The ride across the peninsula was fun. I was a bundle of nerves, being both a little bit nervous, and quite excited about seeing my friends and the boat once again. I sat far back in the bus as we whizzed through the inky desert night. It was kind of like being on a plane with a lot of turbulence, but for some reason since I knew I was connected to the ground, I wasn’t concerned about it.

Finally, we arrived in San Carlos and I saw the bright lights of the Sea Bird. My nervousness and excitement grew, and a smile began to grow on my face. I stepped off the bus and into the melee of luggage, crew, guests and hubbub. I was back onboard. I spent the evening giving hugs, catching up, handing out chocolate, and staying up late. It felt really good.

As with all choices one makes in life, the outcome is never clear or certain. I figured to make the best of my time here in Mexico.

Sublime Times in Mexico
I had the morning off. I like to ease back into work, and I spent my time on the west side of Isla Magdalena at a place called Sand Dollar Beach. I sat for a long time, just watching the rollers curl and break on the sand. There were dolphins in the distance, and the warm sun baked into me. I stalked a small crab that was skittering along the shore. I took its portrait. At last, I could not resist it anymore, and I shuffled my way into the ocean. It was time to catch a few rides on the waves. The water was a perfect temperature, reminding me of Lake Superior in July. It was not too hot or cold. It was refreshing, it was rejuvenating, and it was good for my soul.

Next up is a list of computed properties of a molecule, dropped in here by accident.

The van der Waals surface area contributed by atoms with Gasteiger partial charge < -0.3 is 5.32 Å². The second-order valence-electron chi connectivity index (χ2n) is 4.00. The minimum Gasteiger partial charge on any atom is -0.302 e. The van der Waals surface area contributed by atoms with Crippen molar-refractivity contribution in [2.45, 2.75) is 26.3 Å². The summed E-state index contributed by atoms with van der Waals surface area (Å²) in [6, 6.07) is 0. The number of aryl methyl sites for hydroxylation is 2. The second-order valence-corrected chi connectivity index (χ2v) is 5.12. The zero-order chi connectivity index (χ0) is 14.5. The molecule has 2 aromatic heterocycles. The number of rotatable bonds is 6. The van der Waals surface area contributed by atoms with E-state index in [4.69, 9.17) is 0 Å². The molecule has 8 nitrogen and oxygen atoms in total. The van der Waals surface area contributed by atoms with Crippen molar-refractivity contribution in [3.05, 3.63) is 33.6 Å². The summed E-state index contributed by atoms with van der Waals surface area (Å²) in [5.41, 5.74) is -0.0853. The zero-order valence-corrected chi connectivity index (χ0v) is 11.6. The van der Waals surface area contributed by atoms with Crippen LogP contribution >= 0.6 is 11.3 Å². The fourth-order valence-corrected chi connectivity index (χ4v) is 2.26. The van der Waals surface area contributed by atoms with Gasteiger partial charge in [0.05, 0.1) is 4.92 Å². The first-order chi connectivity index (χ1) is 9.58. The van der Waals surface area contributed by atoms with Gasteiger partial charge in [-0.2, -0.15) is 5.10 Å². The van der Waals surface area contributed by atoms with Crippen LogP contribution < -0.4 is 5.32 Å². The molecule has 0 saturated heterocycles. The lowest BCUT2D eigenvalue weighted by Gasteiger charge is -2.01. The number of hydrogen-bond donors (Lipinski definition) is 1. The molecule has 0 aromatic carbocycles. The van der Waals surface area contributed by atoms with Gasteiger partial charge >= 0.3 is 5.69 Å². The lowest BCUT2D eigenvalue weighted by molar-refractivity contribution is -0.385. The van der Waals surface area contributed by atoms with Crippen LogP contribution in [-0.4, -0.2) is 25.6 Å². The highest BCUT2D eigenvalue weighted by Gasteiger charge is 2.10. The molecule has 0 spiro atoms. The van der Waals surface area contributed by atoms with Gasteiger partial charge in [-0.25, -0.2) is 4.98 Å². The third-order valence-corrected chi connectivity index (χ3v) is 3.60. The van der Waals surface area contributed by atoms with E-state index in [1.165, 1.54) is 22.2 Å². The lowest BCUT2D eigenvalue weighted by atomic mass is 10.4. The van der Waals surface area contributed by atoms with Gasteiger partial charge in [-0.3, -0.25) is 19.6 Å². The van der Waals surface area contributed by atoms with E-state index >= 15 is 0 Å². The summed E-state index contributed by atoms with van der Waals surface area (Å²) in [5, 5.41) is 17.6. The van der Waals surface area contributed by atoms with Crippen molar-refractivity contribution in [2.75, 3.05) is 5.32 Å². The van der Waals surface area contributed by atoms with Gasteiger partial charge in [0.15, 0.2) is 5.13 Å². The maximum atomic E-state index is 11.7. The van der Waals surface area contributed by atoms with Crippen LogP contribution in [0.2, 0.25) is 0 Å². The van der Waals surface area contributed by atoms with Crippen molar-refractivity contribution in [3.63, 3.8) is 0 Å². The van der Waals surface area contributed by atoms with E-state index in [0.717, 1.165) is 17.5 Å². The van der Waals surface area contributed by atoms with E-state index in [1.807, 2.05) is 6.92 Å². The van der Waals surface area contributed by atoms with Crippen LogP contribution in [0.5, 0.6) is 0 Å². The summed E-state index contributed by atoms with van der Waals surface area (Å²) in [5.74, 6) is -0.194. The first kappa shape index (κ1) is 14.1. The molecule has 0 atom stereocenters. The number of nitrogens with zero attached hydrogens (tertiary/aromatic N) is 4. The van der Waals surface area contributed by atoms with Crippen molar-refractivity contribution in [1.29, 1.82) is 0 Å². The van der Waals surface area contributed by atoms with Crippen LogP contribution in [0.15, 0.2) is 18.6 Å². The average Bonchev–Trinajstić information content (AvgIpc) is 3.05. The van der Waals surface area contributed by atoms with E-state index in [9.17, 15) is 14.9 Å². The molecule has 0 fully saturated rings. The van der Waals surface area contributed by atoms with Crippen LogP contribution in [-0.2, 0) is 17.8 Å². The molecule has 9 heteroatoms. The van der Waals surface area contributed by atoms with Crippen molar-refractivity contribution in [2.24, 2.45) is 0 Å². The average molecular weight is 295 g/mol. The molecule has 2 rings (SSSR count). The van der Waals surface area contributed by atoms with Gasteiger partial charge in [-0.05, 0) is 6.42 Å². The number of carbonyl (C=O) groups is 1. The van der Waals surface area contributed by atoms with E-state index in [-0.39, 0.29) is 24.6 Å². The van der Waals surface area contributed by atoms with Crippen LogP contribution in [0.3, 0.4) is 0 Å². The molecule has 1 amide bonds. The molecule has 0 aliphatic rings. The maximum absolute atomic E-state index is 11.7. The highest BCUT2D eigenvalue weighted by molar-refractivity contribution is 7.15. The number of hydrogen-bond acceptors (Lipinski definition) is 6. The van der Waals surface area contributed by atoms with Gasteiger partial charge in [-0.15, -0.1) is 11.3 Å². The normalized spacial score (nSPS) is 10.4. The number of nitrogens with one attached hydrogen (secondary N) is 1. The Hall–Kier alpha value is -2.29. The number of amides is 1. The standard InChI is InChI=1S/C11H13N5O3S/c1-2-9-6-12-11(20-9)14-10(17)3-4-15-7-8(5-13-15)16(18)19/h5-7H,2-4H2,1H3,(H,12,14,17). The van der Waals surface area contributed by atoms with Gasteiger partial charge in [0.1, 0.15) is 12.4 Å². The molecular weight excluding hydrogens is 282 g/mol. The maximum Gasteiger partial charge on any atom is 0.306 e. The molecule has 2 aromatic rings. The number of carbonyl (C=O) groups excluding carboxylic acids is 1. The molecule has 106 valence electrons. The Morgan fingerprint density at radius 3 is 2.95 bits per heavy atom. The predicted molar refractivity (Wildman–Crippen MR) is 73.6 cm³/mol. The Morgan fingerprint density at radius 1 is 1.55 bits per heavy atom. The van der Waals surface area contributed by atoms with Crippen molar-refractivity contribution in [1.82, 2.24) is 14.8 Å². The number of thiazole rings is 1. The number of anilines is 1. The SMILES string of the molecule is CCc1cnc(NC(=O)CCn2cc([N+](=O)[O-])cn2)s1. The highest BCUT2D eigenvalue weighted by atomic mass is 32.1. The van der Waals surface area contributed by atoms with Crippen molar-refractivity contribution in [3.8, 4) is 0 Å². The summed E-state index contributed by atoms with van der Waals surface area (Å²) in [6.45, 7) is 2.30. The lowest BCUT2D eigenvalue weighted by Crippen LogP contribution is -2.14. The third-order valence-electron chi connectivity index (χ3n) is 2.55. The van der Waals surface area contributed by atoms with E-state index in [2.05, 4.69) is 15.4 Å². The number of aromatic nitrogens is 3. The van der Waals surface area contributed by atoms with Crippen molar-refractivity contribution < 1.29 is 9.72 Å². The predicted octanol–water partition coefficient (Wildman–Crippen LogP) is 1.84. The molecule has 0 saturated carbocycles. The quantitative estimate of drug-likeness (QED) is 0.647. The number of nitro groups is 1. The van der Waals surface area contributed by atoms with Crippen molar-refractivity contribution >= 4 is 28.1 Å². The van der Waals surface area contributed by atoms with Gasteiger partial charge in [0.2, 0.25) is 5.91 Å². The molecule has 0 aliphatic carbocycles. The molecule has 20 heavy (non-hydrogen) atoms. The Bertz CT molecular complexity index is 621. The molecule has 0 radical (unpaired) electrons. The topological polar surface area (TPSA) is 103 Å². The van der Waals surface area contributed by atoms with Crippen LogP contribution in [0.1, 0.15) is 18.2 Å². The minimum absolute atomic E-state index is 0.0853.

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On Kissing Gray Whales

I’ve talked of my first experiences of kissing a whale in "To Kiss A Whale" (March 2011 I am a fortunate man. I’ve done it again.

As part of our itinerary down here in Mexico, we spend a couple of days watching the gray whales of Magdalena Bay. Our captain, complete with his heart of gold, called the whale watching guides in Lopez Mateo to get a crew boat to go out and watch the whales. I was on the second tour, and several of my friends were gushing about their experiences on the first. TTwo of my friends kissed whales. I was beaming too. It’s funny, everyone is extremely happy when other people have good whale experiences. It is such a great moment.